Two Peter and the Wolfs (or is it Wolves?) in one day begs to be compared and contrasted, doesn’t it?
So, Prokofiev’s ‘Peter and the Wolf’ and other wild tales is put up as a show that kids and adults can enjoy equally, and in a way lives up to that. Although billed as ‘a completely spellbinding re-working’ and ‘brims and sparkles with vibrant images’, it proves to be somewhat less than promised. This is in essence a cut-down version of the Prokofiev favourite, with just three musicians providing the orchestral motifs, and a narrator telling the story exactly as in the classic, only at greater length and in that over-excited, but rather plonking style that is often thought the way to speak to children. The visual images consist of them wearing fur hats. While it puts over quite clearly the idea of orchestral instruments and musical phrases representing characters, it is done in a manner more suited to the classroom than the theatre, and without humour or much attempt to engage directly with the kids, much less the adults. It is all competently done, but not exactly brimming with imagination or action. And following it with another two, lesser known, Russian folk tales set to music doesn’t really liven things up, as reflected by the restiveness of the kids and the polite but not over-loud applause at the end.
Peter and the Wolf (and me) at the Rondo is genuinely a re-working of the piece, with a narrator and just one musician. Here the story is used as a jumping-off point for the narrator to tell his own story, of his childhood in the newly- independent Zimbabwe as the son of a white mother and a ‘coloured’ (the precise meaning of which term he explains vividly) Muslim step-father. The musician is African, playing African instruments, and occasionally comments on the action or offers advice to the narrator. He, Nicholas, is fond of the Prokofiev story, as is Mum, but he also loves Michael Jackson above other pop stars of the time. He takes us through his difficulties at school, his rough and tumble relationship with his best friend, and boyhood mischief with the animals and neighbours around him. All as ways of coping in the difficult and deteriorating conditions at home as step-dad goes further into alcoholism and violence, while his side of the family stay resolutely in denial of it (“He is a Muslim. Muslims don’t drink”). It is a story told without self-pity and with tremendous energy and vigour by a narrator who leaps and cavorts with the restless energy of the child trying to find his way in a baffling and dangerous world of adults.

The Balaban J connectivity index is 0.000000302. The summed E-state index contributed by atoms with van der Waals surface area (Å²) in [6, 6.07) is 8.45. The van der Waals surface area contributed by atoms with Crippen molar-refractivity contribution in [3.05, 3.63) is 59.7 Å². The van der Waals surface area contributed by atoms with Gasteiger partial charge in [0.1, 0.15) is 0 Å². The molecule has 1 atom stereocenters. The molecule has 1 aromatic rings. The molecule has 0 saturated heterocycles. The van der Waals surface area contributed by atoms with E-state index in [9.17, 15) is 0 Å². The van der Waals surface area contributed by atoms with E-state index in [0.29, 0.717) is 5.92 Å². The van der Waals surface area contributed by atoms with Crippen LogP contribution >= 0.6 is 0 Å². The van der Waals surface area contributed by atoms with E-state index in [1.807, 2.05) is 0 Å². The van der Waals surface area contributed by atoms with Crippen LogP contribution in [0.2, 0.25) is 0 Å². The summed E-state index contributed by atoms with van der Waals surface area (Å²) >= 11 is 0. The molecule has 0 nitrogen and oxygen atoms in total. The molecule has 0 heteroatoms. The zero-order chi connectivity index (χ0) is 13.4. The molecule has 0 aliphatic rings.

John Christopher Wood